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Toxic Cancel Culture Is Bad for Democracy – Manila Bulletin


John Tria

Over the last few years, I’ve heard the term “cultural cancellation.” The Collins English Dictionary defines it as “a social climate in which individuals or organizations are likely to be expelled in response to perceived misconduct.”

In the early 2000s, it began as a demand for accountability for unacceptable behavior and behavior limited to the early online communities, chat groups, forums, and the weblogs we call today, the comments section of the “blog.” I did. From here, a common behavior, or “culture,” began.

Over the years, algorithm-driven search engines began to curate how we saw the online world, and social media allowed us to respond with the ability to amplify messages, ourselves. Became the master of the wall, and loved and shared the stories we chose.

The explosive growth of smartphones, which began in the late 2000s, has further democratized access to these expression tools, from community-level shared opinions, in extreme cases, by people with social media accounts, or by people with social media accounts. The culture has shifted to toxic online bullying of people with social media accounts.

The watershed moment in the development of the cancel culture was a fierce debate about same-sex marriage in the United States in 2013 and a campaign in favor of or against the country’s reproductive health bill. This further energized the culture, and some netizens went beyond their stories and opinions, denying other ideas of their place in the sun and canceling friends who sympathized with positions they did not share. I even urged you to do it.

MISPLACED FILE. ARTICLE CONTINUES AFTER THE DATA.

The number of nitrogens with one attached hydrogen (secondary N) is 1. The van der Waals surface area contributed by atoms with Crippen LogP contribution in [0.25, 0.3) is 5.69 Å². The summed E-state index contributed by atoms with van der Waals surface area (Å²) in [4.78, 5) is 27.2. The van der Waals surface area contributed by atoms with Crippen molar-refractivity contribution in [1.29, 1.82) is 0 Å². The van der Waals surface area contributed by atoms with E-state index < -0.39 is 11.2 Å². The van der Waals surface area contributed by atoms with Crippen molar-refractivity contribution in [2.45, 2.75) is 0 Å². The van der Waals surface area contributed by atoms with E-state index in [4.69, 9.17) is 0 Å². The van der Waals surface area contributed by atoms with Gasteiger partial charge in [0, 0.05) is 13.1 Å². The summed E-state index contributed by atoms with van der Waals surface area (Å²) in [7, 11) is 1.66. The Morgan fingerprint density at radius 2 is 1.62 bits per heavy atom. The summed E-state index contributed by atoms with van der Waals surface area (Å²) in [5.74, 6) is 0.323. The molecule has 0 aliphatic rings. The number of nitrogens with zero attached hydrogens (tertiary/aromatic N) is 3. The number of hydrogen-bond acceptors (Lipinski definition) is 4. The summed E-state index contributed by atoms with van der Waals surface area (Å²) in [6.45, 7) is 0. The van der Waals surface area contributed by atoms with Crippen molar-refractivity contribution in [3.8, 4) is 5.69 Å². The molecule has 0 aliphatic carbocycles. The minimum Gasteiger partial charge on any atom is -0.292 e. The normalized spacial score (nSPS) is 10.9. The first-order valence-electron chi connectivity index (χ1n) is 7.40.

It’s sad to see today that the cancellation culture has transformed into a culture in which thoughts appear to be cracked down by others, creating self-censorship that exposes our opinions to general ideology. Sometimes it means that you need to sympathize with canceling others and form a virtual Lynch mob against different others. Shared behavior, or culture, is being strengthened. If people were canceled by mistake in the past, today they are canceled by their thoughts, remarks, or not speaking.

What was the effect? For one thing, there is a fear of saying even a valid idea or suggestion, which is labeled and the person claiming such an idea is afraid to be “beaten”. Cancellation, or fear of being canceled, imposes control over other opinions and limits our ability to participate in valid discussions. Isn’t it good for us to hear and understand?

Therefore, cancel culture is bad for democracy because it reduces the exchange of free ideas and reduces the respect for minority thinking, which is an essential element for the prosperity of the democracy system.

Faced with the global reality of persistent inflation, western heat waves, and pandemic waves in many places, everything has undermined the local economy and has already worn out social ties, adaptations, and recovery. You need to be free to discuss ideas that will help you overcome them. Fear of the thought police canceling you.

Tony Agero
The late Antonio M. Agero, a giant in Mindanao media, was unique because he was not only the manager of publishers, event hosts and radio stations, but also the beloved mentor of Davao’s Giano. He is an intelligent, widely read civilian leader who served with me as a councilor of the Davao City Chamber of Commerce and other organizations. In many conversations, the idea that the story of Mindanao’s diversity and abundance is a story worth telling and that articles need to be well written to record the context of our time for future readers. I shared it. God speed, Tony.

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